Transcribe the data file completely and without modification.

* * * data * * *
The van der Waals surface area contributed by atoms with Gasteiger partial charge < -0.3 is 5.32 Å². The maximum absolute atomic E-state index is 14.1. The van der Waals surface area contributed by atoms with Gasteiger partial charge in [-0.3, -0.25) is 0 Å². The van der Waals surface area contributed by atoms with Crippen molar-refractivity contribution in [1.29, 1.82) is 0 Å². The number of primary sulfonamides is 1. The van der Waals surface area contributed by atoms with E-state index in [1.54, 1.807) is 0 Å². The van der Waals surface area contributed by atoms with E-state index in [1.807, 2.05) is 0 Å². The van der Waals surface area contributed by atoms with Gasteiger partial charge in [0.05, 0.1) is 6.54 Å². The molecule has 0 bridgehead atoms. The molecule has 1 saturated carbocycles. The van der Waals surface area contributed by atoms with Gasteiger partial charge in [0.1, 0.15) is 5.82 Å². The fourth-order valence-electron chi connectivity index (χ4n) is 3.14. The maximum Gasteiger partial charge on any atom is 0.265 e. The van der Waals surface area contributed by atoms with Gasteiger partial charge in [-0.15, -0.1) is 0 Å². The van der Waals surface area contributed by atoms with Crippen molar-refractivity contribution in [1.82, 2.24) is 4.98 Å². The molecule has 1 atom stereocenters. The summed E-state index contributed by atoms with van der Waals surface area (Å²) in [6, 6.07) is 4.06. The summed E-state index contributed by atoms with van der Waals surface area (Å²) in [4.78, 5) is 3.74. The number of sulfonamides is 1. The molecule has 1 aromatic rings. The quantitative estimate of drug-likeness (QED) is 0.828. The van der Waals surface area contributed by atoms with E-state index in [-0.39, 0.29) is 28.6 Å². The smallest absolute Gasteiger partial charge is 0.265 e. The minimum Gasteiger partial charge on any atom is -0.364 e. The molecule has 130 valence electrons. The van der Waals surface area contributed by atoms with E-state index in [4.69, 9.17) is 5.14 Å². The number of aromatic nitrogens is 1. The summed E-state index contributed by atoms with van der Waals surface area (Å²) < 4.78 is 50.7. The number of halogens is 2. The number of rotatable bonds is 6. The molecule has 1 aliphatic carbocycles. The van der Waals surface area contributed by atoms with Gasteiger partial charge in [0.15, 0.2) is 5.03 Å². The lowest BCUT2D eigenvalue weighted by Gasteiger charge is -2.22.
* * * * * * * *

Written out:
The van der Waals surface area contributed by atoms with Gasteiger partial charge < -0.3 is 5.32 Å². The maximum absolute atomic E-state index is 14.1. The van der Waals surface area contributed by atoms with Gasteiger partial charge in [-0.3, -0.25) is 0 Å². The van der Waals surface area contributed by atoms with Crippen molar-refractivity contribution in [1.29, 1.82) is 0 Å². The number of primary sulfonamides is 1. The van der Waals surface area contributed by atoms with E-state index in [1.54, 1.807) is 0 Å². The van der Waals surface area contributed by atoms with E-state index in [1.807, 2.05) is 0 Å². The van der Waals surface area contributed by atoms with Gasteiger partial charge in [0.05, 0.1) is 6.54 Å². The molecule has 0 bridgehead atoms. The molecule has 1 saturated carbocycles. The van der Waals surface area contributed by atoms with Gasteiger partial charge in [0.1, 0.15) is 5.82 Å². The fourth-order valence-electron chi connectivity index (χ4n) is 3.14. The maximum Gasteiger partial charge on any atom is 0.265 e. The van der Waals surface area contributed by atoms with Gasteiger partial charge in [-0.15, -0.1) is 0 Å². The van der Waals surface area contributed by atoms with Crippen molar-refractivity contribution in [1.82, 2.24) is 4.98 Å². The molecule has 1 atom stereocenters. The summed E-state index contributed by atoms with van der Waals surface area (Å²) in [6, 6.07) is 4.06. The summed E-state index contributed by atoms with van der Waals surface area (Å²) in [4.78, 5) is 3.74. The number of sulfonamides is 1. The molecule has 1 aromatic rings. The quantitative estimate of drug-likeness (QED) is 0.828. The van der Waals surface area contributed by atoms with E-state index in [-0.39, 0.29) is 28.6 Å². The smallest absolute Gasteiger partial charge is 0.265 e. The minimum Gasteiger partial charge on any atom is -0.364 e. The molecule has 130 valence electrons. The van der Waals surface area contributed by atoms with E-state index in [4.69, 9.17) is 5.14 Å². The number of aromatic nitrogens is 1. The summed E-state index contributed by atoms with van der Waals surface area (Å²) < 4.78 is 50.7. The number of halogens is 2. The number of rotatable bonds is 6. The molecule has 1 aliphatic carbocycles. The van der Waals surface area contributed by atoms with Gasteiger partial charge in [0.15, 0.2) is 5.03 Å². The lowest BCUT2D eigenvalue weighted by Gasteiger charge is -2.22.